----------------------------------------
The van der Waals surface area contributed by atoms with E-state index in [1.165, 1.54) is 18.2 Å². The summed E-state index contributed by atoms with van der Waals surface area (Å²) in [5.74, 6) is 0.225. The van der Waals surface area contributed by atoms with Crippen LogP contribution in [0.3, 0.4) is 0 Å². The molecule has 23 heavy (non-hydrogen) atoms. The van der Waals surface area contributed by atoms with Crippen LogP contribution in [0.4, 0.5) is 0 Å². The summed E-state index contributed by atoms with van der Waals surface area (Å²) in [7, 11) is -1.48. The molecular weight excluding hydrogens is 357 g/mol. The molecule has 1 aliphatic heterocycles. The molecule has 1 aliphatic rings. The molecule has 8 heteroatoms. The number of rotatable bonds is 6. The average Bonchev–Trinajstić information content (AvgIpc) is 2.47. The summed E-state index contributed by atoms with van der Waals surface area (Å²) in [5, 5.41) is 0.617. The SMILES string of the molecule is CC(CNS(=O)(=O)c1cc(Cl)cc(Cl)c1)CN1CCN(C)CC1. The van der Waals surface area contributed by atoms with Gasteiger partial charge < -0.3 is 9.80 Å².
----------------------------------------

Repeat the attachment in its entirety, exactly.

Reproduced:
The van der Waals surface area contributed by atoms with E-state index in [1.165, 1.54) is 18.2 Å². The summed E-state index contributed by atoms with van der Waals surface area (Å²) in [5.74, 6) is 0.225. The van der Waals surface area contributed by atoms with Crippen LogP contribution in [0.3, 0.4) is 0 Å². The molecule has 23 heavy (non-hydrogen) atoms. The van der Waals surface area contributed by atoms with Crippen LogP contribution in [0.4, 0.5) is 0 Å². The summed E-state index contributed by atoms with van der Waals surface area (Å²) in [7, 11) is -1.48. The molecular weight excluding hydrogens is 357 g/mol. The molecule has 1 aliphatic heterocycles. The molecule has 1 aliphatic rings. The molecule has 8 heteroatoms. The number of rotatable bonds is 6. The average Bonchev–Trinajstić information content (AvgIpc) is 2.47. The summed E-state index contributed by atoms with van der Waals surface area (Å²) in [5, 5.41) is 0.617. The SMILES string of the molecule is CC(CNS(=O)(=O)c1cc(Cl)cc(Cl)c1)CN1CCN(C)CC1. The van der Waals surface area contributed by atoms with Gasteiger partial charge < -0.3 is 9.80 Å².